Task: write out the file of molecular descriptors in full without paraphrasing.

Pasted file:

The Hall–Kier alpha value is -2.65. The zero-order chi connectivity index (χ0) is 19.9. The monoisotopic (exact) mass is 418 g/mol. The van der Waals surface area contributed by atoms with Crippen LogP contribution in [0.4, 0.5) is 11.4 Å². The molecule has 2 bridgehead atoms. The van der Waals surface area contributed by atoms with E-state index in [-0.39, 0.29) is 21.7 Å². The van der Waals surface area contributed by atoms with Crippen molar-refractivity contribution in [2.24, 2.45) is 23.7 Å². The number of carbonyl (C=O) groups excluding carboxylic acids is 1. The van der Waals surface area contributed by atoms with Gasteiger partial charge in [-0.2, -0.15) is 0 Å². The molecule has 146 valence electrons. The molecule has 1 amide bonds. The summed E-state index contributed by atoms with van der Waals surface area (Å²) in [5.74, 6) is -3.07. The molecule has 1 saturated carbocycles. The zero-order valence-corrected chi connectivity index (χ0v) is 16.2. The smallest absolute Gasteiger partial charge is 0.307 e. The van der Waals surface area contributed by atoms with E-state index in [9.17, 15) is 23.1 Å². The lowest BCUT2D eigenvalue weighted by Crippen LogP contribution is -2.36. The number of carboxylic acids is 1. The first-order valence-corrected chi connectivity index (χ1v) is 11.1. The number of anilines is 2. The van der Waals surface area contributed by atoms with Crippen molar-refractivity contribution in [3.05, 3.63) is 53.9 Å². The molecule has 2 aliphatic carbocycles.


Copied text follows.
The Hall–Kier alpha value is -2.65. The zero-order chi connectivity index (χ0) is 19.9. The monoisotopic (exact) mass is 418 g/mol. The van der Waals surface area contributed by atoms with Crippen LogP contribution in [0.4, 0.5) is 11.4 Å². The molecule has 2 bridgehead atoms. The van der Waals surface area contributed by atoms with E-state index in [-0.39, 0.29) is 21.7 Å². The van der Waals surface area contributed by atoms with Crippen molar-refractivity contribution in [2.24, 2.45) is 23.7 Å². The number of carbonyl (C=O) groups excluding carboxylic acids is 1. The van der Waals surface area contributed by atoms with Gasteiger partial charge in [-0.2, -0.15) is 0 Å². The molecule has 146 valence electrons. The molecule has 1 amide bonds. The summed E-state index contributed by atoms with van der Waals surface area (Å²) in [5.74, 6) is -3.07. The molecule has 1 saturated carbocycles. The zero-order valence-corrected chi connectivity index (χ0v) is 16.2. The smallest absolute Gasteiger partial charge is 0.307 e. The van der Waals surface area contributed by atoms with E-state index in [9.17, 15) is 23.1 Å². The lowest BCUT2D eigenvalue weighted by Crippen LogP contribution is -2.36. The number of carboxylic acids is 1. The first-order valence-corrected chi connectivity index (χ1v) is 11.1. The number of anilines is 2. The van der Waals surface area contributed by atoms with Crippen molar-refractivity contribution in [3.05, 3.63) is 53.9 Å². The molecule has 2 aliphatic carbocycles.